“If the House of Representatives signs the current National Roads Fund bill into law, Nigerians may pay additional N5 for petroleum products“.
This is conditional, we know but we won’t let it go by assuming this ridiculous bill will not be passed into law.
The National Roads Fund bill provides a Roads Fund that is a depository for revenues generated from road user related charges for financing the rehabilitation and maintenance of roads owned by all the tiers of government.
So according to a recommendation made by the technical committee set by the House Committee on Works, a levy of N5 per litre will be charged on every volume of petrol and diesel products locally refined and imported into Nigeria.
If the extra N5 per litre doesn’t hit home, maybe N150 per litre will. Pump prices are already high as it is, Nigerians are barely getting by and now, the House of Reps members are coming up with more ways to frustrate the populace. Recall that in 2016, the Senate passed a motion to reintroduce toll gates on federal roads across the country. At the time, the excuse was that the government could not do it alone.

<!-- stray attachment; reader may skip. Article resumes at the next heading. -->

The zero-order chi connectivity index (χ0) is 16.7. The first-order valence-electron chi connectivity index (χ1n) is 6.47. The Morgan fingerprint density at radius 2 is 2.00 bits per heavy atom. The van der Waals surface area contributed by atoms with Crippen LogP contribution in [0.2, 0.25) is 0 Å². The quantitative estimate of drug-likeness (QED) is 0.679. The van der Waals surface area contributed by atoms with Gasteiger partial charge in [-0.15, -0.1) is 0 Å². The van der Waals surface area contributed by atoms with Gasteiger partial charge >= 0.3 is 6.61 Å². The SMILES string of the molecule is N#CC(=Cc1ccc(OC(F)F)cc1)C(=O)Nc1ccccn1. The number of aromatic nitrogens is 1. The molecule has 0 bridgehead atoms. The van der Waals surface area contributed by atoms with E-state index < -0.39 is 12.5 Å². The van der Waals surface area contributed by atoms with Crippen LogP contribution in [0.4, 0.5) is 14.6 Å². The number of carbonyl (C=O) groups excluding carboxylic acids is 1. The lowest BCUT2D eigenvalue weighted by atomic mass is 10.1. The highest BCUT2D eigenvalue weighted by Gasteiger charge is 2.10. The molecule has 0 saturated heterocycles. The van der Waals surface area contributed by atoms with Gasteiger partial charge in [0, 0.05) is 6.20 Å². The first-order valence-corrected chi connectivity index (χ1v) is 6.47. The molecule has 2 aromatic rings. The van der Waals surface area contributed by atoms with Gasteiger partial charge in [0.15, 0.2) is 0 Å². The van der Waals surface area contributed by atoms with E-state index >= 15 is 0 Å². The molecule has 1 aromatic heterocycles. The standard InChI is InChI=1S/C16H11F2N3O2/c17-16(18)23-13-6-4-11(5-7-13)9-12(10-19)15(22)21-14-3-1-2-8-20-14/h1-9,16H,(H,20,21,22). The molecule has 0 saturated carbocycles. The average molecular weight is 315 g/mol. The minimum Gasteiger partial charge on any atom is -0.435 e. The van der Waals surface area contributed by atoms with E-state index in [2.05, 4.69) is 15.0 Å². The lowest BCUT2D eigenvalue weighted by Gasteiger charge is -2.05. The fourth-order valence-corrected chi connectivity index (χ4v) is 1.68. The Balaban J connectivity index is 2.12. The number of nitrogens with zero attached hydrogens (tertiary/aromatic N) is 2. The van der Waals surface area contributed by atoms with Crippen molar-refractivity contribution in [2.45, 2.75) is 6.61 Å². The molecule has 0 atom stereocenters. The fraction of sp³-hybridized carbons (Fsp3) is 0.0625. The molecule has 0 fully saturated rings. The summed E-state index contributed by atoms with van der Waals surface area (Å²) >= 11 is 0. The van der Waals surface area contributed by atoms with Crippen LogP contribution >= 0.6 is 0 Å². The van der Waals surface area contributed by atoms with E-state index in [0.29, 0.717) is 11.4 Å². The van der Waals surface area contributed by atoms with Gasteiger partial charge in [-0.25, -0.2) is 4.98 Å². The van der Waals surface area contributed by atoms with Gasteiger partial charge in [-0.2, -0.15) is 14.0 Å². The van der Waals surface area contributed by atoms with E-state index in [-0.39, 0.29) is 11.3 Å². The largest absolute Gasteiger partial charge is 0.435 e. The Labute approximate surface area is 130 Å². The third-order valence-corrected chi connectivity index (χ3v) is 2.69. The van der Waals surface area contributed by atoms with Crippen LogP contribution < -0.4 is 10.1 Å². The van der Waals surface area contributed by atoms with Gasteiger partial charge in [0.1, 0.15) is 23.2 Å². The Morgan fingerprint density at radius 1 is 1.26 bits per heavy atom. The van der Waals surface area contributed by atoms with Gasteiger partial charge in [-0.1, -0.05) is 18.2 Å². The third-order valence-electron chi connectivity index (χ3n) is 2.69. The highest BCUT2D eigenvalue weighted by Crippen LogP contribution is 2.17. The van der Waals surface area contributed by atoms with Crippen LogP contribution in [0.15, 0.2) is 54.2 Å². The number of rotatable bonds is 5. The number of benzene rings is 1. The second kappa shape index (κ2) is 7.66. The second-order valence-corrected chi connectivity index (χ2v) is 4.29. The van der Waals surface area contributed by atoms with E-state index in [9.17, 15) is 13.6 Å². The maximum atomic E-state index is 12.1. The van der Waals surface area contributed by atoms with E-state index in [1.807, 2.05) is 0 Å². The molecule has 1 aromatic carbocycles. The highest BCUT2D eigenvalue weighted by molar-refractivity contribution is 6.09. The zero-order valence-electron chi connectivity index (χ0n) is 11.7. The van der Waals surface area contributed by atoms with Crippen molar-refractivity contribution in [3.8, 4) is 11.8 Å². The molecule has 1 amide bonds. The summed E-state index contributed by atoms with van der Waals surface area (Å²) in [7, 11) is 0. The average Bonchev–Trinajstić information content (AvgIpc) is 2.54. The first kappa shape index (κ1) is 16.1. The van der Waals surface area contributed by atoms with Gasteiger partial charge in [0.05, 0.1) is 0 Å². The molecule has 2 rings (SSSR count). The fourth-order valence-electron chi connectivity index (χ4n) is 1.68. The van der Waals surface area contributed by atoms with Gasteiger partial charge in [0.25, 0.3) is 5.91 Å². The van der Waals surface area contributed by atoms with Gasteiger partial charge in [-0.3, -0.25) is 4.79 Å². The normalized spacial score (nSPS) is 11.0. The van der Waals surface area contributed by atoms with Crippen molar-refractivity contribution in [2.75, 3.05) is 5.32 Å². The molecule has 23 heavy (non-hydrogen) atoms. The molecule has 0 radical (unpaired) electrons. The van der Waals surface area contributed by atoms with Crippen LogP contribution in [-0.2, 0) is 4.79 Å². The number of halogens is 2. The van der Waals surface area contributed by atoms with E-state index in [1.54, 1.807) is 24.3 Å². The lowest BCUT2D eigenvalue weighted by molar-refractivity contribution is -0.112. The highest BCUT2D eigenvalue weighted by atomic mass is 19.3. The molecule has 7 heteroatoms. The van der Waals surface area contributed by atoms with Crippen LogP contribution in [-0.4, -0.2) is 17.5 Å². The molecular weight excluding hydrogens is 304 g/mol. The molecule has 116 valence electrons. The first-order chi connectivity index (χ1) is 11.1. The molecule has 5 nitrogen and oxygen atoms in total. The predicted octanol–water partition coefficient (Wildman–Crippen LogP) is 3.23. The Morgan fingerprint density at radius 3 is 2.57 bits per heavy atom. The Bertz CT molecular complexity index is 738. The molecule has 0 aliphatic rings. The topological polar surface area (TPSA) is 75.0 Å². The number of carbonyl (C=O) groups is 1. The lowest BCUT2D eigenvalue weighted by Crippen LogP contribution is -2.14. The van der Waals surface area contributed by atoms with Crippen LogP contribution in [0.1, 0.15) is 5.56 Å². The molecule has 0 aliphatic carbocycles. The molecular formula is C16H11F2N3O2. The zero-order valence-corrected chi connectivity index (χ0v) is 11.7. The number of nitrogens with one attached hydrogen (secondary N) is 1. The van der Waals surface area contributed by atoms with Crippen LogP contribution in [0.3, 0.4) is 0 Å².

Now, the House of Reps is taking its own turn to bring further hardship on Nigerians and from every indication, this Roads Fund if effected, is going to be another huge failure. How do we know?
The Road Fund will be managed by a governing body to be headed by a Managing Director. Without saying too much, we know how ‘governing bodies’ and ‘Managing Directors’ end up in Nigeria. This Road Fund will, in few years, be corruption-ridden and as we’ve learnt from past failed projects of this nature, the so-called Managing Director will end up a frequent face at the EFCC office in a corruption case that will never be solved. Nigerians would have been successfully robbed again.
The onus is now on the Senate to ensure that this bill is unsuccessful. The Senate had promised to effect bills and laws that will help Nigeria come out of the economic recession quicker, this National Road Fund bill will drag us deeper down into the recession.
If the government is so passionate about fixing roads, it should find other ways of raising funds for that purpose.
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